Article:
Ageing of the Australian population affects the residential aged care system, yet the structure and dynamics of the system remain uncertain. A comprehensive model of residential care based on the individual perspective of residential aged care events is missing. Thus, older Australians, government and care providers have only a limited model of aged care actions. This study uses big administrative unit record data on aged care assessments (ACAP), aged care appraisals (ACFI) and unit record survey data (SDAC) to identify factors associated with aged care events in older persons’ trajectories towards and through residential care. To achieve this goal and broaden understanding of Australian residential care, this study uses the following steps: (1) modelling of the probability of entry to and exit from residential care, with a multi-state model of transitions between levels of care needs; (2) modelling the applications for aged care and approvals for entry to residential care; (3) derivation of transition and mortality assumptions for individual care needs that can be used in a projection model; (4) estimation of life expectancy in residential care based on needs for assistance; and (5) assessing the quality of Australian data on aged care for statistical modelling and projections of residential care demand. The results show that health factors, above all needs for assistance, determine the speed and direction of a person’s progression towards institutional care. Probabilities of aged care events, transition rates and life expectancy estimates, derived in this study, provide a comprehensive picture of Australian residential aged care. These findings are expected to have important implications for residential aged care policies in Australia in terms of having better understanding and more accurate predictive power for the future of aged care.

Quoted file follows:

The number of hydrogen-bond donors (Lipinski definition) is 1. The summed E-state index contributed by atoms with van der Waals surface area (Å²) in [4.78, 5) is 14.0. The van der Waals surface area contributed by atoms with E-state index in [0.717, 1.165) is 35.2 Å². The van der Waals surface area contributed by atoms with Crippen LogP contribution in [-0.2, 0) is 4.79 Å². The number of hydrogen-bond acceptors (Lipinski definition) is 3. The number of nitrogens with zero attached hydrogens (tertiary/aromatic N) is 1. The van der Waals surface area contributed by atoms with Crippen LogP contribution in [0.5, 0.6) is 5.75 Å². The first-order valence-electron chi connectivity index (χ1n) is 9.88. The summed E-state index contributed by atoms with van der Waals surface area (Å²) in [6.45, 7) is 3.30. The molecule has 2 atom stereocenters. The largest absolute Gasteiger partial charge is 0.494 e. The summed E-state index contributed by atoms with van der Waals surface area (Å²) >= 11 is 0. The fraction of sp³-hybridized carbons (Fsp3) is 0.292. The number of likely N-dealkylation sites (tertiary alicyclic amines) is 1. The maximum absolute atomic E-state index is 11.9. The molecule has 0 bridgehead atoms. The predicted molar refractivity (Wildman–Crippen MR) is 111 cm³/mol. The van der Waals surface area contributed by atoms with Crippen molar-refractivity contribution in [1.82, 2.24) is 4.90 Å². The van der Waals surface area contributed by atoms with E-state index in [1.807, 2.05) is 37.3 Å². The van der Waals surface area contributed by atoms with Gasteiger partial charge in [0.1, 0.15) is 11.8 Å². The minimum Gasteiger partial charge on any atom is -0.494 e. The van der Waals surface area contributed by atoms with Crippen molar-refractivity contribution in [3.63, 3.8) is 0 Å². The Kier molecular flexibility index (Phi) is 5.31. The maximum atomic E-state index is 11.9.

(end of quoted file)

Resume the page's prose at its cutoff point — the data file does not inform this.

Risk, resilience and youth sexuality: negotiations of sexual risk among iTaukei women university students in Suva, Fiji